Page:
Free Will makes NYT
Interesting article here. Then discussed further here. Scott Adams also has yet another post on this topic here.
To get an idea of where these articles are coming from here's a few pertinent quotes.
"A bevy of experiments in recent years suggest that the conscious mind is like a monkey riding a tiger of subconscious decisions and actions in progress, frantically making up stories about being in control."
“If people freak at evolution, etc.,... how much more will they freak if scientists and philosophers tell them they are nothing more than sophisticated meat machines, and is that conclusion now clearly warranted or is it premature?”j
"According to deep mathematical principles, they say, even machines can become too complicated to predict their own behavior and would labor under the delusion of free will."
"Dr. Wegner said he thought that exposing free will as an illusion would have little effect on people’s lives or on their feelings of self-worth. Most of them would remain in denial. 'It’s an illusion, but it’s a very persistent illusion; it keeps coming back,” he said, comparing it to a magician’s trick that has been seen again and again. “Even though you know it’s a trick, you get fooled every time. The feelings just don’t go away.'"
"Dr. Silberstein,... noted that every physical system that has been investigated has turned out to be either deterministic or random. “Both are bad news for free will,” he said. So if human actions can’t be caused and aren’t random, he said, “It must be — what — some weird magical power?” People who believe already that humans are magic will have no problem with that."
I'd have to say if the supernatural is ruled out, I am forced to agree. For any serious scientist with a priori denial of the supernatural the idea of free will must go by the wayside. This is no surprise to me. What does surprise me is when I talk to some of my atheist friends who affirm the truth of their free will yet deny the possibility of the supernatural. If at some point information surfaces that effectively disproves the possibility of the supernatural, I will be first in line to sign up to the theory of our supposed lack of free will. I don't see how we can have it any other way.
The naturalist would say we are comprised of mindless chemicals which are the source of every thought we think and every impulse we feel. By extension that would also have to encompass every 'choice' we think we are making. The very idea that you are 'yourself' is an illusion. The idea that you have control of your body is an illusion.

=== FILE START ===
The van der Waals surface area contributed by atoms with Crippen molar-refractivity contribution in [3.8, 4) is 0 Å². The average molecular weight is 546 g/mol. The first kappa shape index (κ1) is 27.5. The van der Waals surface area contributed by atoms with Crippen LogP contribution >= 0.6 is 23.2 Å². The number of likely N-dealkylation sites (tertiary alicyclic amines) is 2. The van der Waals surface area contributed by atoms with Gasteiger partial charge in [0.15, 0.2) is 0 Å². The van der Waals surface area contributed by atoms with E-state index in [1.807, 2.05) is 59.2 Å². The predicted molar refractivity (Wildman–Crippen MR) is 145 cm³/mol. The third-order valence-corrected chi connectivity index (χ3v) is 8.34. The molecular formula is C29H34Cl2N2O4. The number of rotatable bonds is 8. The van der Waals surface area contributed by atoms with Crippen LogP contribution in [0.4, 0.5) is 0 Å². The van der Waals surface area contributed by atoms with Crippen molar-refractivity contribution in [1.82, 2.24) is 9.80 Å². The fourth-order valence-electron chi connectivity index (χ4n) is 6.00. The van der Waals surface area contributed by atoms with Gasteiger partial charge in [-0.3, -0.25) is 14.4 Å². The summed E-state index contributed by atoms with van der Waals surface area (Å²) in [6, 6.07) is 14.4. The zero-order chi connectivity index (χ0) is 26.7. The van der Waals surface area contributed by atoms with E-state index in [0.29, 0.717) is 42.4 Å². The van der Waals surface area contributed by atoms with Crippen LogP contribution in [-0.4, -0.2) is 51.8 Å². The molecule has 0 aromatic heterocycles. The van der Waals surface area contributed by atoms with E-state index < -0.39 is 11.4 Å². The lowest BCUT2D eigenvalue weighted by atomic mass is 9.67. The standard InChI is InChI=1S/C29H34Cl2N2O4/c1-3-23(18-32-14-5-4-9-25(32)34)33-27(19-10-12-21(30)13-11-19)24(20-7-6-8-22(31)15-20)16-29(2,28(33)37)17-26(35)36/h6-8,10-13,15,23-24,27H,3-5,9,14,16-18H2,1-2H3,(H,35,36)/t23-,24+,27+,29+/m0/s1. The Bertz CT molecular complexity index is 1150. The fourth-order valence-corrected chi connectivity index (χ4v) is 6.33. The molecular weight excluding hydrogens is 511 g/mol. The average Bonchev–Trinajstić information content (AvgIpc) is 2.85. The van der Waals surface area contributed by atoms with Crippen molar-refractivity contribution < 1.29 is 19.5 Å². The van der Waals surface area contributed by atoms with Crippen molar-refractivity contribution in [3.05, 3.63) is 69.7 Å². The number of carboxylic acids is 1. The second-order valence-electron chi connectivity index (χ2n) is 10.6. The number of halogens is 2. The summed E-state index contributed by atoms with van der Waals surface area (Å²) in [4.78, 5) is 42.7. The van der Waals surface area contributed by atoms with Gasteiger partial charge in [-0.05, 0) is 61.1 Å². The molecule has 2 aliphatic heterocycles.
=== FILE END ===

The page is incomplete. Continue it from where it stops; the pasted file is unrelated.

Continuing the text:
This raises a question. For most, the idea that we do not have free will would require us to fundamentally change how we view reality. From our birth we have been taught that we are responsible for our actions. We are told we can make good decisions and bad decisions. We are told we are responsible for our actions. If it is indeed true that we do not have free will, what do we do with the entirety of our up-bringing that has embedded in us the idea that we do? This is not just a problem for the theist. Any thoughtful Atheist who is taking the time to read this should consider the implications of this mindset. If we have no free will, everything you believe to be true is pure illusion. You are an illusion.
I have to admit, as a theist, that's a pretty tough pill for me to swallow. I would have to fundamentally change they way I view the world to accept this idea.
A parallel situation occurs for the atheist with regards to the resurrection as articulated here by Matt:
The resurrection, on the other hand, assuming that Jesus went from death to life because he was the son of God, is completely alien to my experience of the world to date, given that on every other witnessed occasion the dead stay dead. Accepting its truth would require me to fundamentally change the way I think about the world - raising the required evidence to an extremely high-level. Even the evidence of my own eyes (which are prone to mistakes) wouldn't be enough.
It's as if Matt is stating exactly my feelings, only I feel them towards the notion that we have no free will.
Though I'm sure there are other options the discussion we have been having so far leads me to this decision: Is is more likely that my life experience has been correct and that we do have free will, thus opening the door to the supernatural. Or is it more likely that my entire life is an illusion and what we can see and test in this universe truly is the whole show.
To accept my problem above we must accept that free will = supernatural. Some will disagree with me. I'd like to hear why.
It would seem that the naturalistic wold view can do nothing but devalue us, whereas Christianity affirms our worth and explains it's reality. I don't mean that to be petty name calling. I mean it simply for what it is. Naturalism affirms there is no God, no objective morality, no objective beauty, love is just chemistry and our free will is an illusion.
I have a hard time with that. I also have a hard time with the possibility that miracles exist. I've never seen an overt "heavens being opened in front of me" kind of miracle. However, just because I have never seen one says nothing of it's possibility. I want to believe that I have free will. I want to believe that love is real and more than 'just' chemicals. I want my life to have meaning, worth and value. From everything I've learned to date Christianity preserves these longings that we all have better than any other system out there.